TA: There were band members involved this time, people who knew me and the producers well, and my relationship with the producers, Matt (Bronleewe) and Glenn (Rosenstein), was a lot stronger. We've had (more time) to get to know each other better and write together. We also had more time for pre-production -- it wasn't so hurried.

DW: What changes have you seen in yourself personally in the past 3 years?

TA: My faith is so less likely to be shaken. I have learned so much about me and the industry and what is most important and what is not. Pleasing everyone isn't my priority, pleasing Christ is. If He is in what I do, nothing else in the world matters. That has been a hard lesson to learn for someone whose natural instinct is to try and please everyone, a quality impossible to perfect.

DW: What are some of your main influences, both musically and otherwise?

TA: My mom. Wow. She is my best friend on earth. I mean that. I am truly blessed. She has taught and still teaches me so much. I love her and I respect her. Musically I am influenced by so many...it's hard to name (them all). Suzanne Vega, Emmylou Harris, Edie Brickell, Annie Lennox, Amanda Marshall, Johnny Mathis, Celine Dion, U2, Peter Gabriel, Over The Rhine, {{Sixpence None The Richer}}, Sarah McLachlan, and Jonatha Brooke have all had an influence on me.

DW: You went on tour with {{Jars of Clay}} after the release of the debut. What was it like? Did you learn much from them?

TA: It was an honor, and yes, we learned a lot from them, (like) how to not be jaded, and to stay consistent with what you are called to do. They were wonderful. Since we share a record label, and a manager, it was more like one big family on tour than two bands competing against each other -- we're both fans of each other.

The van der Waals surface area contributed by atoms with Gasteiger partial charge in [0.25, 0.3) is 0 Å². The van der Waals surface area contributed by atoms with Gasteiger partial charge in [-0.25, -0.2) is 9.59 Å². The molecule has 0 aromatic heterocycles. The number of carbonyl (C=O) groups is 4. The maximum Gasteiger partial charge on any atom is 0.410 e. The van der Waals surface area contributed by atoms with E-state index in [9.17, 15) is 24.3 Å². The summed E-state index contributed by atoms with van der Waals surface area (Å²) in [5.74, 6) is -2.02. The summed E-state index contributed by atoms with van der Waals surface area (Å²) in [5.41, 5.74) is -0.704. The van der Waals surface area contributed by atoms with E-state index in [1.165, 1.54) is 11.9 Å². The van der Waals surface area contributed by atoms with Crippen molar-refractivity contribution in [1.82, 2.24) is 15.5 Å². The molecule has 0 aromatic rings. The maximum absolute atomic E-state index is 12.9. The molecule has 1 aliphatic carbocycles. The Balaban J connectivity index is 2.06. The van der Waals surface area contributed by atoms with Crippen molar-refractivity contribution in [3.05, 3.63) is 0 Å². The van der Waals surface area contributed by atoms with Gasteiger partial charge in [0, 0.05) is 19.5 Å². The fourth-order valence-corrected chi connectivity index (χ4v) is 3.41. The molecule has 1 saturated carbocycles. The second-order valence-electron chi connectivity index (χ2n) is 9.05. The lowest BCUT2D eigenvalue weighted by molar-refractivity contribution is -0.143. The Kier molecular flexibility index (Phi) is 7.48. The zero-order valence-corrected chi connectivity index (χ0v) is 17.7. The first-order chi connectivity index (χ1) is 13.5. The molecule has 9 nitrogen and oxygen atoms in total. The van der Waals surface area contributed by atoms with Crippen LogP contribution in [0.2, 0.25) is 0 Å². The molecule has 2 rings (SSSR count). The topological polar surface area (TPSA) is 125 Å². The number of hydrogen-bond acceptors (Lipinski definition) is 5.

DW: A lot of the songs on ==candycoatedwaterdrops== focus on dating relationships, most of which have failed ("Stranded," "Worlds Collide," "Lie Low"). Is there a particular reason for this?

TA: "Stranded" isn't actually about one that failed, it's about one that seems too good to be true. The other songs mentioned are there because they existed. But also because I know others can relate to them, and not feel so alone, as if the relationships they have been through that were difficult were out of the ordinary or that they are a failure. It's to encourage. Nothing encourages like relating. Even bad things teach us good lessons.

DW: As you did on the last album, you tackle some tough issues like child and sexual abuse, especially on "Damaged." Are these the kind of songs you get the biggest reponse from?

TA: I "tackle" (those issues) because I am called to. Songs like "Damaged" really happen to people. It's my theory that if someone who feels alone hears a song that not only helps them deal with what they have gone through, but also shows them that someone out there has suffered just as they have and made it through, then hope is born. That's the first step to healing, in my mind. I meet a lot of "damaged" kids, those songs are written just for them.



To participate in a forum on Plumb's desire to reach out to people who have been hurt or abused -- click here.